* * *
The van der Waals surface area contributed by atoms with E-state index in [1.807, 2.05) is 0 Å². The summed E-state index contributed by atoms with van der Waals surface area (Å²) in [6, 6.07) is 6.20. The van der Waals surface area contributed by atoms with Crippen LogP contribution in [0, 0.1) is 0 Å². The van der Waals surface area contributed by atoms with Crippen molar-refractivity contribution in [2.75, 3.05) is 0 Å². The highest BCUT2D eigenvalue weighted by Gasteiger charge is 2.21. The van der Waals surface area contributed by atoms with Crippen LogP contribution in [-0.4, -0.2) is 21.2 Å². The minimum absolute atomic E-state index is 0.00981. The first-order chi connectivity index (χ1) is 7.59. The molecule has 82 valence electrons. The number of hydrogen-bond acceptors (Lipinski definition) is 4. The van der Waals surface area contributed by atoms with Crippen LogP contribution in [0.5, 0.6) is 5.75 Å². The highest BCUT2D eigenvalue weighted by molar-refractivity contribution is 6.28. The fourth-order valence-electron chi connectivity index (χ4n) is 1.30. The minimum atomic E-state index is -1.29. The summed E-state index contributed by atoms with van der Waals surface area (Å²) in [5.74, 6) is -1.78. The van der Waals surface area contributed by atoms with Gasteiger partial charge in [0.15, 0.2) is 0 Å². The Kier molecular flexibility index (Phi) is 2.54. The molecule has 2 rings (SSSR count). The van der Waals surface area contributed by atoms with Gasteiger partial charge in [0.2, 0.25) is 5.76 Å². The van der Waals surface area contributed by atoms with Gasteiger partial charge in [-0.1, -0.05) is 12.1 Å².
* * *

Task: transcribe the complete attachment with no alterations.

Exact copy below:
The van der Waals surface area contributed by atoms with E-state index in [1.807, 2.05) is 0 Å². The summed E-state index contributed by atoms with van der Waals surface area (Å²) in [6, 6.07) is 6.20. The van der Waals surface area contributed by atoms with Crippen LogP contribution in [0, 0.1) is 0 Å². The van der Waals surface area contributed by atoms with Crippen molar-refractivity contribution in [2.75, 3.05) is 0 Å². The highest BCUT2D eigenvalue weighted by Gasteiger charge is 2.21. The van der Waals surface area contributed by atoms with Crippen LogP contribution in [-0.4, -0.2) is 21.2 Å². The minimum absolute atomic E-state index is 0.00981. The first-order chi connectivity index (χ1) is 7.59. The molecule has 82 valence electrons. The number of hydrogen-bond acceptors (Lipinski definition) is 4. The van der Waals surface area contributed by atoms with Crippen LogP contribution in [0.5, 0.6) is 5.75 Å². The highest BCUT2D eigenvalue weighted by molar-refractivity contribution is 6.28. The fourth-order valence-electron chi connectivity index (χ4n) is 1.30. The minimum atomic E-state index is -1.29. The summed E-state index contributed by atoms with van der Waals surface area (Å²) in [5.74, 6) is -1.78. The van der Waals surface area contributed by atoms with Gasteiger partial charge in [0.15, 0.2) is 0 Å². The Kier molecular flexibility index (Phi) is 2.54. The molecule has 2 rings (SSSR count). The van der Waals surface area contributed by atoms with Gasteiger partial charge in [0.2, 0.25) is 5.76 Å². The van der Waals surface area contributed by atoms with Gasteiger partial charge in [-0.1, -0.05) is 12.1 Å².